Hello guest, Register  |  Sign In
Virologica Sinica, 30 (3) : 221-223, 2015
Letter
Cats as a potential source of emerging influenza virus infections
1. Department of Veterinary Microbiology, University of Tokyo,
Tokyo 113-8657, Japan
2. Division of Virology, Institute of Medical Science, University of
Tokyo, Tokyo 108-8639, Japan
3. National Research Center for Protozoan Diseases, Obihiro University
of Agriculture and Veterinary Medicine, Obihiro 080-8555,
Japan
4. Department of Internal Medicine II, Azabu University, Sagamihara
252-5201, Japan
5. Department of Veterinary Microbiology I, Azabu University,
Sagamihara 252-5201, Japan
6. Avian Influenza Research Center, Airlangga University, Surabaya
60115, Indonesia
 Correspondence: ahorimo@mail.ecc.u-tokyo.ac.jp
(648.85KB)  
Abstract
Based on the findings of the present study, we conclude that cats can be infected with human influenza viruses as well as avian influenza viruses. Actually, the recent study has shown that both human-type(α2, 6-linked sialic acid) and avian-type(α2, 3-linked sialic acid)influenza virus receptors were extensively detected in the respiratory organs such as trachea, bronchus, and lung of the domestic cats(Wang et al., 2013). Therefore, cats may act as a vector for human influenza virus transmission within households, posing a potential public health concern. Furthermore, we detected both H5N1 and human virus-seropositive cats in neighboring areas at similar sampling times, suggesting that cats can be simultaneously infected with both avian and human viruses in H5N1 virus-endemic areas. Thus, cats, like pigs, may act as an intermediate host for the emergence of new, potentially p and emic viruses.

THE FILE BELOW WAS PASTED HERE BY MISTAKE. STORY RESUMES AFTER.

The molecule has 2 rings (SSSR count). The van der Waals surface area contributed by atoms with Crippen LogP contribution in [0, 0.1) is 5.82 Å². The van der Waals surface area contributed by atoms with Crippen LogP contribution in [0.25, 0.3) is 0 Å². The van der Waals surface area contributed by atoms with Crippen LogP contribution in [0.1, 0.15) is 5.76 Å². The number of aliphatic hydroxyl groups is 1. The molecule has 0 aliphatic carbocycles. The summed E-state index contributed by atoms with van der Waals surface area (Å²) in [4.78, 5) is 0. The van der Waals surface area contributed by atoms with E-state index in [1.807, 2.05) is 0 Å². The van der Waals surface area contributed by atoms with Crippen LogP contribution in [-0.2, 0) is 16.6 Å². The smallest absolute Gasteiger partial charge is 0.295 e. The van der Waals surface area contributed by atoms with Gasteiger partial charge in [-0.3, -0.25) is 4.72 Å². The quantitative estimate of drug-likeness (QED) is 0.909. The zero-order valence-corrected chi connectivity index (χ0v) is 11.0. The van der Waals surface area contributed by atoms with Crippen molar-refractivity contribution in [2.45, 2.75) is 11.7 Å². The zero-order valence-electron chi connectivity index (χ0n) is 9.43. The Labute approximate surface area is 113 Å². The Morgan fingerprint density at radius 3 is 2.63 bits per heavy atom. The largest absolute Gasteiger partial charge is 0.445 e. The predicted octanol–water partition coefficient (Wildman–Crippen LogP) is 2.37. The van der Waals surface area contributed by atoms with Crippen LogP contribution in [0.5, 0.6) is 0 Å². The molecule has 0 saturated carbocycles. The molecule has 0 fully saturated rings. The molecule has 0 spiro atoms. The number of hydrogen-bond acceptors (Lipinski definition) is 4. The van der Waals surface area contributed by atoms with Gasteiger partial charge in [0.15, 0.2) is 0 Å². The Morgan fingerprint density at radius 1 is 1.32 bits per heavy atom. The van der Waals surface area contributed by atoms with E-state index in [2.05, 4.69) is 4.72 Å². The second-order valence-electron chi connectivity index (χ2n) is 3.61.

Key Words:
  Published online: 5 May 2015
Home |  Resources |  About Us |  Support |  Contact Us |  Privacy |  Powered by CanSpeed | 
Copyright © 2015 Virologica Sinica. All rights reserved